"Syringe and Vaccine" by Flickr User NIAID / (CC X 2.0)

While the world waits for a COVID-19 vaccine, doctors are encouraging residents to catch up on their other immunizations. 

Lisa Gonzalez is Public Health Administrator for the DeKalb County Health Department. She said with the current pandemic, it’s just as important to protect yourself against other respiratory diseases, such as influenza.

“We believe that it’s likely that the flu virus and the virus that causes COVID-19 will both be spreading at the same time.”

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In four years of medical school, Illinois Director of Public Health Ngozi Ezike didn’t have to treat a single case of measles.

The World Health Organization certified the United States measles free in the year 2000. But after an outbreak in New York that started last year, the US came dangerously close to losing the designation.

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Illinois public health officials are hoping vaccination campaigns help stop the spread of several prominent diseases. 

By immunizing as many people as possible, health care providers want to prevent disease from taking hold in Illinois. Dr. Nirav Shah is Director of the Illinois Department of Public Health. He says right now there's an emerging threat from outside the state.

"A number of states across the country, including some of Illinois' neighboring states, have been experiencing very large outbreaks of Hepatitis A," he said.

Hepatitis A is a contagious liver infection caused by a virus. It can range from a mild illness lasting a few weeks to severe cases that require hospitalization.

Dr. Nirav Shah is the director of the Illinois Department of Public Health (IDPH). He says that Illinois currently has a lower number of cases compared to surrounding states that are experiencing outbreaks.

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Illinois county officials have about four months to figure out details of the rabies vaccination effort for cats.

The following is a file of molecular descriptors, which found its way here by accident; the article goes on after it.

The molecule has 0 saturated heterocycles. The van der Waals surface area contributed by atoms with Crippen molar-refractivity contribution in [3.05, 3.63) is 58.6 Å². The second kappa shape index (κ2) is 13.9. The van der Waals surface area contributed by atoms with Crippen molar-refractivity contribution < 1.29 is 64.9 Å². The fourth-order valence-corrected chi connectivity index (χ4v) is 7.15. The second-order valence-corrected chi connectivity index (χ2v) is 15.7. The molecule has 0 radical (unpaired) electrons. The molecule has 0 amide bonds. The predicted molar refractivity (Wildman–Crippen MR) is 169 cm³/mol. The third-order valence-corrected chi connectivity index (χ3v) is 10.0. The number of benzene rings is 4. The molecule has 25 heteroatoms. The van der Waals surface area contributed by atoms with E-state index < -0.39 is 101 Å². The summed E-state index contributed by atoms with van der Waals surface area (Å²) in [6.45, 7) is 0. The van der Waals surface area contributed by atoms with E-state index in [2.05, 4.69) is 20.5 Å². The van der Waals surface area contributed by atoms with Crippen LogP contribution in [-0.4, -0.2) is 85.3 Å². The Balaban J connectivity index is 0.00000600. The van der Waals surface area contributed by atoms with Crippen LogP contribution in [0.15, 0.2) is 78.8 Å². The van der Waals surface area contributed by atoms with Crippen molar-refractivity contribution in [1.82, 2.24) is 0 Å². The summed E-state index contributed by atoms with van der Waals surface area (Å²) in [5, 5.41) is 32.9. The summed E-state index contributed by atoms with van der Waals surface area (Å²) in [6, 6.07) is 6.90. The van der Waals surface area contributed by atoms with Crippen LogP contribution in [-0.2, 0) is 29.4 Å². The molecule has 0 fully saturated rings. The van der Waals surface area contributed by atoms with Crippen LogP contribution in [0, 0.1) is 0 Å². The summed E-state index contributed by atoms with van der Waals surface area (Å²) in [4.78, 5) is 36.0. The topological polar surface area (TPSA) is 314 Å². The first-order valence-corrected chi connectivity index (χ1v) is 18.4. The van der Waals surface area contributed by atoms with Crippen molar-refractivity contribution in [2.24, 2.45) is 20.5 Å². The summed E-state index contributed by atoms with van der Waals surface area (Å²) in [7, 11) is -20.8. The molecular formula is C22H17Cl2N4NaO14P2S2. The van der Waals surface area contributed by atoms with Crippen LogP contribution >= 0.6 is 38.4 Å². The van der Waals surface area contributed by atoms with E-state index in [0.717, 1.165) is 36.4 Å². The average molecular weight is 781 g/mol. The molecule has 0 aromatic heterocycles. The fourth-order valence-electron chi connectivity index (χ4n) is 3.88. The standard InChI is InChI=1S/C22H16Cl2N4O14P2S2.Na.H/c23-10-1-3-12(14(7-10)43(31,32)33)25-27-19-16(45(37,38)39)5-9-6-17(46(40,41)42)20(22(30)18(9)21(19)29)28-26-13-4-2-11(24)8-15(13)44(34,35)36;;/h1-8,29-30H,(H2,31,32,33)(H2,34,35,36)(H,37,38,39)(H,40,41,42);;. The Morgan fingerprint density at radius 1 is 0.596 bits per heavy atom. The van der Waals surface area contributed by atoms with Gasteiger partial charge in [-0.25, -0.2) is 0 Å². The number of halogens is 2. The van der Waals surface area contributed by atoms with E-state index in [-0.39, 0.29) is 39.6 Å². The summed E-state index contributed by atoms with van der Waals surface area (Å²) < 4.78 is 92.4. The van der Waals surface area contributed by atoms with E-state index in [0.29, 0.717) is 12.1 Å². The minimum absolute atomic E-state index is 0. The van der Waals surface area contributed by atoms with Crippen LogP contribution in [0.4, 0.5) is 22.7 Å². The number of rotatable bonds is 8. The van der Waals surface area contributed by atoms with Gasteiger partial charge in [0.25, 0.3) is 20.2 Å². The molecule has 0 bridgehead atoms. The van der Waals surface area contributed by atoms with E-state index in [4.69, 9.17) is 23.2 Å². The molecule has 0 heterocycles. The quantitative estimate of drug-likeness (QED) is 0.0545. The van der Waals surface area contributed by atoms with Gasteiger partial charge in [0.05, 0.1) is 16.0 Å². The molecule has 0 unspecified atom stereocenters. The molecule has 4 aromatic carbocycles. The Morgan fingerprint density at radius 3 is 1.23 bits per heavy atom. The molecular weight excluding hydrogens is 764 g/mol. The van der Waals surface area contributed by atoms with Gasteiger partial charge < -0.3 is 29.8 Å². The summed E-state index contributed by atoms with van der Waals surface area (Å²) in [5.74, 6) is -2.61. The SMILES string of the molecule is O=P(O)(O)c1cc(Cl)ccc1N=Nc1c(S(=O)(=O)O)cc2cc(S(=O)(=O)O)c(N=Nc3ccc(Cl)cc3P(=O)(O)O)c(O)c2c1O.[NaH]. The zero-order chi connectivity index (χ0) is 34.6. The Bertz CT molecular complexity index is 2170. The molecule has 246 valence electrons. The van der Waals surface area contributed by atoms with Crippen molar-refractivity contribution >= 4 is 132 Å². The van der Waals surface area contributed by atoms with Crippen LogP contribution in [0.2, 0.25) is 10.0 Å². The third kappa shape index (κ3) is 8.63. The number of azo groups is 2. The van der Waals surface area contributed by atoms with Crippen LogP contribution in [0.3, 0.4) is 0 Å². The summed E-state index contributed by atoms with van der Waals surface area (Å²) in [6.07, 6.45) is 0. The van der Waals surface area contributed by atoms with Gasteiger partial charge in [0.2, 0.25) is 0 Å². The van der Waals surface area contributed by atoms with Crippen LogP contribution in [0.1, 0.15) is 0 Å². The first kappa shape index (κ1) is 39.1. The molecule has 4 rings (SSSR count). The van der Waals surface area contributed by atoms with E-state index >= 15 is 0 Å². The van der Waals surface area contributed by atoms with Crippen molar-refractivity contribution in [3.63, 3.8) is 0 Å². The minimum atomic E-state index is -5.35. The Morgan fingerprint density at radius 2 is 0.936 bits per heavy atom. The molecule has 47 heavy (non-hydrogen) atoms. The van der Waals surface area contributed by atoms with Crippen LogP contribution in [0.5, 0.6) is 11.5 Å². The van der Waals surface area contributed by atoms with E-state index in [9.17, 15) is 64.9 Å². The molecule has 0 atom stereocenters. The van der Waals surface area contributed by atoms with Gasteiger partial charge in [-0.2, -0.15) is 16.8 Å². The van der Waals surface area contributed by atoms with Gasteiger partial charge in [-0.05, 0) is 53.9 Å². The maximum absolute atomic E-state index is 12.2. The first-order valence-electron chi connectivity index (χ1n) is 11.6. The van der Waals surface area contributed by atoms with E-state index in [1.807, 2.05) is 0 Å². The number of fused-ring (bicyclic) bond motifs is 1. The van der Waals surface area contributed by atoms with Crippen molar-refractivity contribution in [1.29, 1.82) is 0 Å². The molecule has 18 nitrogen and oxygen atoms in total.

Legislation signed into law this month by Gov. Bruce Rauner amended Illinois' Animal Control Act. Beginning in January, cat owners must vaccinate their cats for rabies and keep them updated from the age of 4 months. The second rabies shot must be done within one year of the first vaccination.

As with dogs, counties will be required to issue a vaccination certificate and a rabies tag, which they will give to veterinarians to distribute.

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A relative of a Northern Illinois University graduate has been diagnosed with measles. Health officials are alerting anyone who may have come in contact with this visitor from outside the United States to be aware of possible contagion.

This visitor became ill in the past week and is no longer contagious, according to the Illinois Department of Public Health. But people who were in the same places with this visitor may be in danger of contagion.

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Illinois parents who cite religious objections to not having their children immunized will have to get a doctor's signature confirming they've been informed of the risks. 

A new law requires parents of children entering kindergarten and grades six and nine to provide Certificates of Religious Exemption with a health care provider's signature if they opt out of vaccine requirements. Supporters hope it will reduce the number of religious exemptions, which have more than doubled since 2009.